As I sit here in my Manhattan stronghold, with batteries, candles, water, food, and supplies socked in, I’m thinking about the effect this storm may have on the presidential campaign. Like when the Olympics were held last summer, and the competition had the collateral effect of diverting the attention of the media and millions away from the campaign, I’m thinking there will be a smilar effect this week, with the likely effect of freezing the campaign in place.
Though surrogates will probably continue to be heard in the media, their efforts will be dampened, while campaigning by the two candidates and their running mates is coming to a near-standstill for at least 2-3 days. In the meantime, President Obama visited FEMA HQs for a briefing this afternoon. CNN reported on his FEMA visit:
“You need to take this seriously and take guidance from state and local officials,” Obama said at the Federal Emergency Management Agency headquarters in Washington. “This hasn’t hit landfall yet,” he said. “So we don’t yet know where it’s going to hit, where we’re going to see the biggest impacts and that’s exactly why it’s so important for us to respond big and respond fast as local information starts coming in.” Before speaking to reporters, Obama said he met with officials from FEMA and other agencies, as well as spoke by phone with governors and mayors whose states and cities may be impacted by the storm. Obama said he is “confident that the resources are in place.”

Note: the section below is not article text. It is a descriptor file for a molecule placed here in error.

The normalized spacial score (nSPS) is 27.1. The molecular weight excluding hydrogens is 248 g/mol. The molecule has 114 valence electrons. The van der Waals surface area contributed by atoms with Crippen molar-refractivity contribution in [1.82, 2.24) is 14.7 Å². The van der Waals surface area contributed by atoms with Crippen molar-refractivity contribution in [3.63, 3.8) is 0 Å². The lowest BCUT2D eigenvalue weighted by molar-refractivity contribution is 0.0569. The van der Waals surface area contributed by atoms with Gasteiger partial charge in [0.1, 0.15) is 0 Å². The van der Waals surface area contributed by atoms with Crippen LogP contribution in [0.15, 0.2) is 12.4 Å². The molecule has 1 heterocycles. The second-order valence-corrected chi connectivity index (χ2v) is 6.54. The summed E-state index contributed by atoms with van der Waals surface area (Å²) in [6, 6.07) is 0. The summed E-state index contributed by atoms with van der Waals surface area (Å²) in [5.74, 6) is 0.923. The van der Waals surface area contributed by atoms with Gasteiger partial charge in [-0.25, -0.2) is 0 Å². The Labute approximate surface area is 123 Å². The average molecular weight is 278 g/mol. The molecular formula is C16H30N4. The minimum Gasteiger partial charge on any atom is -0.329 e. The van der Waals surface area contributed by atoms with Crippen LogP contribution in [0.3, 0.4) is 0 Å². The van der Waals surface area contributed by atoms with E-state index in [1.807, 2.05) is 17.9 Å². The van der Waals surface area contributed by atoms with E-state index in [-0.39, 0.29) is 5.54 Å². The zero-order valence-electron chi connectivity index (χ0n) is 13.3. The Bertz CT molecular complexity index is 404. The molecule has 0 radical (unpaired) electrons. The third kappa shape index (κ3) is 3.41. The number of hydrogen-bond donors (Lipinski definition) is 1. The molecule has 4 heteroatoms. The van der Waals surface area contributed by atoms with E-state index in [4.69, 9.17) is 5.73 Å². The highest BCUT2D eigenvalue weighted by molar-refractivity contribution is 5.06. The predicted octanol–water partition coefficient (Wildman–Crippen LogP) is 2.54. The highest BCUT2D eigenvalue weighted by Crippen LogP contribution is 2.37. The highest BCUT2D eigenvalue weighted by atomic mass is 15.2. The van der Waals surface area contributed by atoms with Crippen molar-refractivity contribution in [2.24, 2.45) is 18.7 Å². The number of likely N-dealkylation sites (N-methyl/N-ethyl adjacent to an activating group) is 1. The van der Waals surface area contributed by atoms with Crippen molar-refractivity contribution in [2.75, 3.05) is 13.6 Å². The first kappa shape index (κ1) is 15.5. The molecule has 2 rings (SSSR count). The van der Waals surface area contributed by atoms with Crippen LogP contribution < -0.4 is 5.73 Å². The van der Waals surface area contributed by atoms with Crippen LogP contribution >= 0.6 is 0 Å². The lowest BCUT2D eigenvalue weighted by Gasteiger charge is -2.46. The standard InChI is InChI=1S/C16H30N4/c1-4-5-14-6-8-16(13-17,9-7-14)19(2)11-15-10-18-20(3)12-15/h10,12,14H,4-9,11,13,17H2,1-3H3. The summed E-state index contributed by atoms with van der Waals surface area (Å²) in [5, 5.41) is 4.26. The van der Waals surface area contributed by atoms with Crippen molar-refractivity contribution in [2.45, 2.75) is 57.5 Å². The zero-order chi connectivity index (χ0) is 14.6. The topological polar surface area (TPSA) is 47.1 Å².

Barack can do presidential things like that, but since Mitt has no job, apart from running for office, he can’t do anything constructive. He may be tempted to to do something photo-op-ish like visit a shelter or an evacuation center, but it would look excessively opportunistic, especially after Paul Ryan was recently caught trying to wash a food pantry’s pots and pans when they weren’t even dirty.
Do you remember how well FEMA operated during the Clinton administration, with James Lee Witt at the helm of the agency? Then, under Geore W. Bush, with hacks Joe Allbaugh and Mike Brown in charge, FEMA was a basket case. Katrina happened after the Bushies had let the agency go to pot. It’s so clear that government agencies like FEMA run better under DEMs, than under Repubs. Maybe this storm will have the effect of reminding the country of that, and which party they want in charge of the White House, under circumstances like these.
Since I believe that the president is ahead in Ohio and key swing states, I’m okay with an event like this that freezes the campaign in place, though I’m disappointed with the disruption of early voting and the possible muting of the president’s case for re-election. There is no precedent for a storm like this, landing just a few days before a presidential election. It’s terra incognita in historical terms, so we really don’t know what effect this may have. Still, I’m hoping the millions of people in the storm’s path will be safe, and the country will be reminded of why we need to have an adequately funded government, with agile and responsive agencies like FEMA.